Save a Day
Friday, June 26, 2015
Energizing our lives with daily, weekly and annual vacations is essential to our health and happiness. We have an innate, God-given need for a change of pace and a time to “come apart.”
This rhythm of life originated with God when He created this Earth. In the beginning, He created the world in six days, and then rested on the seventh-day. He called it the Sabbath. And it wasn’t because His physical needs demanded it.
He took time to rest simply because He wanted to enjoy the life He had just created. This seven-day rhythm suggests we should honor weekly rhythms if we want to take care of our health.
During World War II, Great Britain instituted a 74-hour work week, but soon found that people could not maintain the pace. After experimenting, they found that a 48-hour work week, with regular breaks, plus one day of rest each week, resulted in maximum efficiency.56 During the French revolution, France experimented with a ten-day week; chaos resulted.56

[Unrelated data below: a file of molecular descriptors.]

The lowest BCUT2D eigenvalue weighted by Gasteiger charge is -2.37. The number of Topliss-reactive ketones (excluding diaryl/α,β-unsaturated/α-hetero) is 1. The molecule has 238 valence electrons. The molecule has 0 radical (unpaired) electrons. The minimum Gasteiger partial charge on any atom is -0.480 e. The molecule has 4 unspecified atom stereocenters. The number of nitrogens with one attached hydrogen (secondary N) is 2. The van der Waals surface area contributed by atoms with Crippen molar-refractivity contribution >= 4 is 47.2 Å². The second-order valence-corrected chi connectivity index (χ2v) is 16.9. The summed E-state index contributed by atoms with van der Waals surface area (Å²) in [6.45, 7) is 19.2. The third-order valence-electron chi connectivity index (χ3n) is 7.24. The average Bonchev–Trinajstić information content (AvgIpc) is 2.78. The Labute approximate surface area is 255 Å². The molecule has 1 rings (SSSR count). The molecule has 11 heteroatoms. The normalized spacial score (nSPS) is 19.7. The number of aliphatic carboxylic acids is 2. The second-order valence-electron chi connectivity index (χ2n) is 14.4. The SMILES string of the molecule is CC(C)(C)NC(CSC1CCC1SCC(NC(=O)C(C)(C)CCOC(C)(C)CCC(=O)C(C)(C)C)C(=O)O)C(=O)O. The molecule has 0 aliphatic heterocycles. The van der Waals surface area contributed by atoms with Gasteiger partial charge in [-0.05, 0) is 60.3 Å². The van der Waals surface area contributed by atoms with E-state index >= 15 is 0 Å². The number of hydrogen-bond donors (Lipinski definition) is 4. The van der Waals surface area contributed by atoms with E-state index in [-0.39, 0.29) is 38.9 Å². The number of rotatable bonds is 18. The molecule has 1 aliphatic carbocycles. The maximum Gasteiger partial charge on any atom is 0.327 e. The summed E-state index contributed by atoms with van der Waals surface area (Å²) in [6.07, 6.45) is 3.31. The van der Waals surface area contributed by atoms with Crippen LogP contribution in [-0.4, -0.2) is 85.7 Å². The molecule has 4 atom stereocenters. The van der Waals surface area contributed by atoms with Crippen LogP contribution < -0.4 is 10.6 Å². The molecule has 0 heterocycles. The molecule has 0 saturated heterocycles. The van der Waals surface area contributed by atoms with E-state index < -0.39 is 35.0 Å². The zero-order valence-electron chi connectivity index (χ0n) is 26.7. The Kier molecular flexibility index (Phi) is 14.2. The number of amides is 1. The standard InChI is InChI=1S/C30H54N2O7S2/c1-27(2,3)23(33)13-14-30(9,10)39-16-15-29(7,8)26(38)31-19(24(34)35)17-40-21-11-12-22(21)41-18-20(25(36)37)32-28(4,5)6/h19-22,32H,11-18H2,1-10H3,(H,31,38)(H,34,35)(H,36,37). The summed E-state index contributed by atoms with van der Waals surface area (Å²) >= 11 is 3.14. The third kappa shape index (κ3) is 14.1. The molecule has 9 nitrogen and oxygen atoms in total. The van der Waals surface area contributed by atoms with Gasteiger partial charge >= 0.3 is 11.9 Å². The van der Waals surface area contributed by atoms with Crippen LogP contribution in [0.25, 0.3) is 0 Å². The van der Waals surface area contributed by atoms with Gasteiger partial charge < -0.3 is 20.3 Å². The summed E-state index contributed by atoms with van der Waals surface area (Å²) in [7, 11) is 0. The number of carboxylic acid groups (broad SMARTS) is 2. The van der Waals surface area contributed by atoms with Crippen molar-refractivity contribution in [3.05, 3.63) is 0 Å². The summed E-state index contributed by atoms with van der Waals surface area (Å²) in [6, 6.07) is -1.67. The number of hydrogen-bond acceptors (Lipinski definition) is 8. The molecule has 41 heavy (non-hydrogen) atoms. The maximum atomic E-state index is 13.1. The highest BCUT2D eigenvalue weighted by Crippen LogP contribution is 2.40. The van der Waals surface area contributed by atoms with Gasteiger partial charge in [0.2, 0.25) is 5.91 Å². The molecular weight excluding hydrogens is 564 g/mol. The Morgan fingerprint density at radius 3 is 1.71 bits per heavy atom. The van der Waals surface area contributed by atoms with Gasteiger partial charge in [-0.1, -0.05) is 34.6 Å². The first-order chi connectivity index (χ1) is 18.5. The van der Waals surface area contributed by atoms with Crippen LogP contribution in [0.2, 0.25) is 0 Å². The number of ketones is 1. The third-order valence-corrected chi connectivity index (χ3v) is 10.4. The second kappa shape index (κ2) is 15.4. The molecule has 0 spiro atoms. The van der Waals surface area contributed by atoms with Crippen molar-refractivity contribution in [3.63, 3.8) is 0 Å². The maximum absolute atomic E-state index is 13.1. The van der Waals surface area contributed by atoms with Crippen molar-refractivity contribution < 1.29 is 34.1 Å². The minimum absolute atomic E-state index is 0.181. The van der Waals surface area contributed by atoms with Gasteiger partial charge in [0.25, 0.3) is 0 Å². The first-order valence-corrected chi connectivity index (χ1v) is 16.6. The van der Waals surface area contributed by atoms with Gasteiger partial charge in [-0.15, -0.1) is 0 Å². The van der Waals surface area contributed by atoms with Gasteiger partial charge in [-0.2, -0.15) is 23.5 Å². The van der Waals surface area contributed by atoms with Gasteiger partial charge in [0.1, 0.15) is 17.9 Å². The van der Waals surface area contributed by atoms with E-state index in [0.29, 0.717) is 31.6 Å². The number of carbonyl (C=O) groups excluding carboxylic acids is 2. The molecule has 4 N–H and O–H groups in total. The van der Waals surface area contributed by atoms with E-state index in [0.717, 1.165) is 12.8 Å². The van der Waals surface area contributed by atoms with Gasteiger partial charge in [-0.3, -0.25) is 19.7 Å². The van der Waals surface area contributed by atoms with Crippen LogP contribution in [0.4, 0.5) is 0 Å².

Our world operates on a seven-day rhythm. We find this cycle in plants, animals and humans. Medical research has demonstrated seven-day rhythms in connection with a variety of physiological functions.
These include: heart rate, natural hormones in human breast milk and urine, swelling after surgery, rejection of transplanted organs, human and animal cancers and their response to treatment, inflammatory responses and the drugs we use to treat them.
For instance, a patient will tend to have an increase in swelling on the seventh and the fourteenth day after surgery. Similarly, a patient who has had a kidney transplant is more likely to reject the organ seven days and fourteen days after surgery.57-63
German scientists call the thing that sets a biorhythm – “zeitgeber” or “time-giver.” The zeitgeber that initiates and maintains the seven-day rhythm is not yet understood, but some chronobiologists think that a regular day of rest might pace it. It is possible that we have a physiologic need to take a specific day off each week.
Taking off one whole day in seven brings renewal to the physical and spiritual life. Unlike days, months and years, this biorhythm has no astronomical marker. There is no plausible explanation for its presence, except that it was built into our physiology by our Creator.
The day can be used for many restorative things: to connect with others; it can be great for re-creation, reflection, and meditation; and it can be a special time to focus on nurturing one’s spiritual values. How interesting (though not surprising) that science is discovering the health benefits related to keeping God’s fourth commandment!